Author Topic: Thai-LANG BKK, huge metal billboard (20x30m) crashing down video  (Read 932 times)

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Offline thaiga

Thai-Rama 2, BKK, huge metal billboard (20x30m) comes crashing down, this one on a store, 1 person hurt

DSC 0010

Anyone who goes to a psychiatrist should have his head examined.
 

Offline Johnnie F.

Falling Billboard Kills Woman
« Reply #1 on: August 14, 2012, 12:05:19 PM »
Falling Billboard Kills Woman

Bangkok Metropolitan Administration has filed a case against the owner of a billboard that fell due to strong winds and killed a 50 year old woman, Janya Suwannabut, on Rama II road.

The billboard fell and broke Ms Janya’s head and although she was rushed to Banpakok 9 International Hospital she succumbed to the injury and died.

Bangkok Governor MR Sukhumbhand Paribatra promptly issued instructions for all billboards across Thailand to be inspected and for the unsecured ones to be torn down.

A meeting will be held today to discuss safety measures and laws against the installation of illegal billboards.

Bangkok Timesaver
Fun is the one thing that money can't buy
 

Offline thaiga

Re: Thai-LANG BKK, huge metal billboard (20x30m) crashing down video
« Reply #2 on: August 18, 2012, 12:46:00 PM »
Signs of trouble

Large billboards dot the landscape of Bangkok in every direction, creating not only a visual hazard but a physical one as well. Despite stringent safety standards, they still collapse, killing and maiming people.



On Sunday, a 30-metre-high advertising cut-out was blown down by a strong wind, crashing onto a shop front on Rama II Road where Janya Suwannabutr was working.

The 50-year-old worker succumbed to his injuries while being treated at a hospital the following day.

His death is the latest to have been caused by 48 cases of billboard-related accidents since City Hall began recording them seven years ago.

The Bangkok Metropolitan Administration (BMA) revealed that 2007 was a particularly tragic year with 11 cases of billboards collapsing, killing one person, injuring 18 and damaging four vehicles.

Subsequent damage and injuries have spurred city officials to conduct a thorough check of billboards across Bangkok and even consider enforcing stricter laws to ensure more safety.

Bangkok Governor Sukhumbhand Paribatra has ordered all 50 districts to inspect the safety of billboards erected in their areas and test their sturdiness to withstand the elements.

The latest inspection in July found 142 of 945 billboards in the capital were illegally installed.

Of the problem boards, 112 were built without permission while the other 30 were put up using blueprints that had not been approved.

The 2001 city ordinance on building controls states the size of a roadside billboard cannot exceed 30 metres high and 32 metres long.

City Hall imposed additional regulations in 2006, prohibiting billboard installation in certain areas. The boards must be built at least 50 metres away from railroads, expressways, 106 busy roads and the Chao Phraya River.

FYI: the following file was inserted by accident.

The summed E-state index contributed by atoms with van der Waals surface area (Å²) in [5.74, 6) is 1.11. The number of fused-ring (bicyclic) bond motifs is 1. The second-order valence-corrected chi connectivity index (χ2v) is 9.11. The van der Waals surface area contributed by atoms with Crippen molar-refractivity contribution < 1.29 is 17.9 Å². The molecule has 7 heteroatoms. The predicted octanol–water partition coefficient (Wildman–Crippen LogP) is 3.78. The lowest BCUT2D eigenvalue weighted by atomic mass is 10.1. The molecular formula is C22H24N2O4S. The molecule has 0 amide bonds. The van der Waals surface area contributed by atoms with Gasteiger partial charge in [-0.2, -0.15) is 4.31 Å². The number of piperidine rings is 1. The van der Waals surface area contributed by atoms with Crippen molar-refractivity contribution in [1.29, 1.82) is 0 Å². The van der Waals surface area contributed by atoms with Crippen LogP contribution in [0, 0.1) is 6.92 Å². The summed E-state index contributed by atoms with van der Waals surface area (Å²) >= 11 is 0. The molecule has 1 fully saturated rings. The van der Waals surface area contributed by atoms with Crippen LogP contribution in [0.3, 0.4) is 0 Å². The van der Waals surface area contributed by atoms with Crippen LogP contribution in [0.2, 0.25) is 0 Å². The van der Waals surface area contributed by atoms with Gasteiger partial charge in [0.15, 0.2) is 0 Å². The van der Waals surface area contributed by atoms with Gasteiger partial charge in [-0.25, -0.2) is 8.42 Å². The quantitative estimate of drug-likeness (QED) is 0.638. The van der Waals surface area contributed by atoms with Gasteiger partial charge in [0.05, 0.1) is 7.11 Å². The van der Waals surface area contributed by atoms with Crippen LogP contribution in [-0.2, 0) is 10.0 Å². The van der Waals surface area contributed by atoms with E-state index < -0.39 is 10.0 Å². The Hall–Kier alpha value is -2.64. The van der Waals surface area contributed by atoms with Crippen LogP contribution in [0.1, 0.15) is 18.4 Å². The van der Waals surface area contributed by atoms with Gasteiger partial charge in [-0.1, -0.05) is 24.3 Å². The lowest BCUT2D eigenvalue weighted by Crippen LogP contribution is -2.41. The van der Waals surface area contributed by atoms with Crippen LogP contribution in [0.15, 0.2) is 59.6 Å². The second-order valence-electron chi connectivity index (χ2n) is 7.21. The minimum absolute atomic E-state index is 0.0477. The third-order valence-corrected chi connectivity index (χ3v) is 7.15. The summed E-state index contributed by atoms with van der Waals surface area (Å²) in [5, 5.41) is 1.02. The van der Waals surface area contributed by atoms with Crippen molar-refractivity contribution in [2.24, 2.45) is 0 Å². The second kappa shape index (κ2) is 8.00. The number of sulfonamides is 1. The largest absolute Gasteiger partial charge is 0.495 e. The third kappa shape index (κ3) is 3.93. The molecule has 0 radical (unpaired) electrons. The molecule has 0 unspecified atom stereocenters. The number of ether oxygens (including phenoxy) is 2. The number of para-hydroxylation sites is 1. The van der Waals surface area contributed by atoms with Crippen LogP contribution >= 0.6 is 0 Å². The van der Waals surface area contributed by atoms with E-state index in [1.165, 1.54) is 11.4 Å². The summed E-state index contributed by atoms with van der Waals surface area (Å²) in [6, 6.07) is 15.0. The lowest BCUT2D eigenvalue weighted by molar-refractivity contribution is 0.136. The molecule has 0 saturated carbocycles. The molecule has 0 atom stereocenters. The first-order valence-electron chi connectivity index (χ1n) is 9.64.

The restriction increases to 200 metres from roads in heavy traffic areas at the Victory Monument, the Laksi Monument and the King Taksin Monument.

Deputy city clerk Jumpol Sampaopol said Bangkok needs to take more serious action to address the billboard safety problem.

There must be stricter inspections and stronger laws against wrongdoers.

According to the July inspection, Lat Krabang has the highest number of illegal, large-sized billboards, at 22, followed by Prawet (14), Sathon (11), Suan Luang (8) and Don Muang (7).

At least two approaches to the problem have been suggested.

MR Sukhumbhand has instructed City Hall officials to sue those responsible and remove the illegal billboards.

The governor has taken an interest in the city's Public Works Department's proposal to draft even more regulations to improve the strength of billboards and cut-outs.

Bangkok's 50 district offices have been given funding of 70 million baht to remove illegal billboards. The dismantling work can start immediately if billboard owners do not challenge City Hall's removal order in court, Mr Jumpol said.

The billboards at the centre of a trial will be frequently inspected to prevent possible accidents, he said.

Billboard owners are required by law to have engineers check billboards' structural soundness and send the results to officials every year in order to have them certified.

For the future, the Public Works Department is considering drafting a new regulation requiring more reinforcements to new billboards so that they can better resist strong winds, said department chief Winai Limsakun.

The proposed law is likely to be approved because it aims at preparing Bangkok for unpredictable weather conditions in the future, he said.

However, such legal approaches are not enough to ensure utmost safety. City Hall needs cooperation from Bangkokians.

"Avoid conducting trade under large billboards," Mr Jumpol said. They can also help by looking to see whether billboards are firmly attached to their bases

bangkokpost
Anyone who goes to a psychiatrist should have his head examined.
 

 



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